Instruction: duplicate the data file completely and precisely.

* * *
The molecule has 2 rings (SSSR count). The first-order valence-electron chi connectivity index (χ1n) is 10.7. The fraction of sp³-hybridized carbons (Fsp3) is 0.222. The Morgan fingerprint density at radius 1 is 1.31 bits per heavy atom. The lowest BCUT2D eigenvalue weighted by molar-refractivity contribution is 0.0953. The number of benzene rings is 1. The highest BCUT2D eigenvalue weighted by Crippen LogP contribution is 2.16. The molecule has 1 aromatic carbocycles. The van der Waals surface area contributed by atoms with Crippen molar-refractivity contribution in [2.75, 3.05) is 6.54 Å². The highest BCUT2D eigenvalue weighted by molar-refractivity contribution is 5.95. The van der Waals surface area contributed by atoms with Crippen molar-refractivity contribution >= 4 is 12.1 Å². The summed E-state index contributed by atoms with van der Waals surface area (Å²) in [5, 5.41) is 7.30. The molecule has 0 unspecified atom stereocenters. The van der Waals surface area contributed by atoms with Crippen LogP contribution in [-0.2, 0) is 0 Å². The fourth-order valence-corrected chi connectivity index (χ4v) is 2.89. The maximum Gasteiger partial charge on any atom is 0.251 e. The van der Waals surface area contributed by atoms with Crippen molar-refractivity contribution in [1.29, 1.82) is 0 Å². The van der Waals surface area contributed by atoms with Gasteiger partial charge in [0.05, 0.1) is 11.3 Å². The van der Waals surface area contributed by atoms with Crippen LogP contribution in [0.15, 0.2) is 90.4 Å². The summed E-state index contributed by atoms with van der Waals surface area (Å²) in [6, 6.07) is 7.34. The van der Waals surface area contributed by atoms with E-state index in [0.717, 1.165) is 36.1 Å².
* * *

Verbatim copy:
The molecule has 2 rings (SSSR count). The first-order valence-electron chi connectivity index (χ1n) is 10.7. The fraction of sp³-hybridized carbons (Fsp3) is 0.222. The Morgan fingerprint density at radius 1 is 1.31 bits per heavy atom. The lowest BCUT2D eigenvalue weighted by molar-refractivity contribution is 0.0953. The number of benzene rings is 1. The highest BCUT2D eigenvalue weighted by Crippen LogP contribution is 2.16. The molecule has 1 aromatic carbocycles. The van der Waals surface area contributed by atoms with Crippen molar-refractivity contribution in [2.75, 3.05) is 6.54 Å². The highest BCUT2D eigenvalue weighted by molar-refractivity contribution is 5.95. The van der Waals surface area contributed by atoms with Crippen molar-refractivity contribution >= 4 is 12.1 Å². The summed E-state index contributed by atoms with van der Waals surface area (Å²) in [5, 5.41) is 7.30. The molecule has 0 unspecified atom stereocenters. The van der Waals surface area contributed by atoms with Crippen LogP contribution in [-0.2, 0) is 0 Å². The fourth-order valence-corrected chi connectivity index (χ4v) is 2.89. The maximum Gasteiger partial charge on any atom is 0.251 e. The van der Waals surface area contributed by atoms with Crippen molar-refractivity contribution in [1.29, 1.82) is 0 Å². The van der Waals surface area contributed by atoms with Gasteiger partial charge in [0.05, 0.1) is 11.3 Å². The van der Waals surface area contributed by atoms with Crippen LogP contribution in [0.15, 0.2) is 90.4 Å². The summed E-state index contributed by atoms with van der Waals surface area (Å²) in [6, 6.07) is 7.34. The van der Waals surface area contributed by atoms with E-state index in [0.717, 1.165) is 36.1 Å².